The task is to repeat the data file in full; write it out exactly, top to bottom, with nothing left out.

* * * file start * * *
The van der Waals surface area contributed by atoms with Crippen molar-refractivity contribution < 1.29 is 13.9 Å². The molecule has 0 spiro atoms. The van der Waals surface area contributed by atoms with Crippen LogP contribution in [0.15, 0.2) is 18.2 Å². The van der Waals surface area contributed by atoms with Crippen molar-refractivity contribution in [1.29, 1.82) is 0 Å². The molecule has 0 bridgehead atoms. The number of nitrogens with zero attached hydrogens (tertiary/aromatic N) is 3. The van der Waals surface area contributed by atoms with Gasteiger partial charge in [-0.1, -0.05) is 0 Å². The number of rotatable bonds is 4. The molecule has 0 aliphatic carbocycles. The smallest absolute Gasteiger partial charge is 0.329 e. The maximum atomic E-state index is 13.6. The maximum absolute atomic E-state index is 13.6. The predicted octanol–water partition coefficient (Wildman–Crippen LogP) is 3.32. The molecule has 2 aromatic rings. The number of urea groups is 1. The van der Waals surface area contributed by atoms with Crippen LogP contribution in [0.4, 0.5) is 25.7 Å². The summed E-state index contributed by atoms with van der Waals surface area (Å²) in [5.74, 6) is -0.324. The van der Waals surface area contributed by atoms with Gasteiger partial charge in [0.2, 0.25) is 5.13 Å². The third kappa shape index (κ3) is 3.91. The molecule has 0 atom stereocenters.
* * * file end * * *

The van der Waals surface area contributed by atoms with Crippen molar-refractivity contribution < 1.29 is 13.9 Å². The molecule has 0 spiro atoms. The van der Waals surface area contributed by atoms with Crippen LogP contribution in [0.15, 0.2) is 18.2 Å². The van der Waals surface area contributed by atoms with Crippen molar-refractivity contribution in [1.29, 1.82) is 0 Å². The molecule has 0 bridgehead atoms. The number of nitrogens with zero attached hydrogens (tertiary/aromatic N) is 3. The van der Waals surface area contributed by atoms with Gasteiger partial charge in [-0.1, -0.05) is 0 Å². The number of rotatable bonds is 4. The molecule has 0 aliphatic carbocycles. The smallest absolute Gasteiger partial charge is 0.329 e. The maximum atomic E-state index is 13.6. The maximum absolute atomic E-state index is 13.6. The predicted octanol–water partition coefficient (Wildman–Crippen LogP) is 3.32. The molecule has 2 aromatic rings. The number of urea groups is 1. The van der Waals surface area contributed by atoms with Crippen LogP contribution in [0.4, 0.5) is 25.7 Å². The summed E-state index contributed by atoms with van der Waals surface area (Å²) in [5.74, 6) is -0.324. The van der Waals surface area contributed by atoms with Gasteiger partial charge in [0.2, 0.25) is 5.13 Å². The third kappa shape index (κ3) is 3.91. The molecule has 0 atom stereocenters.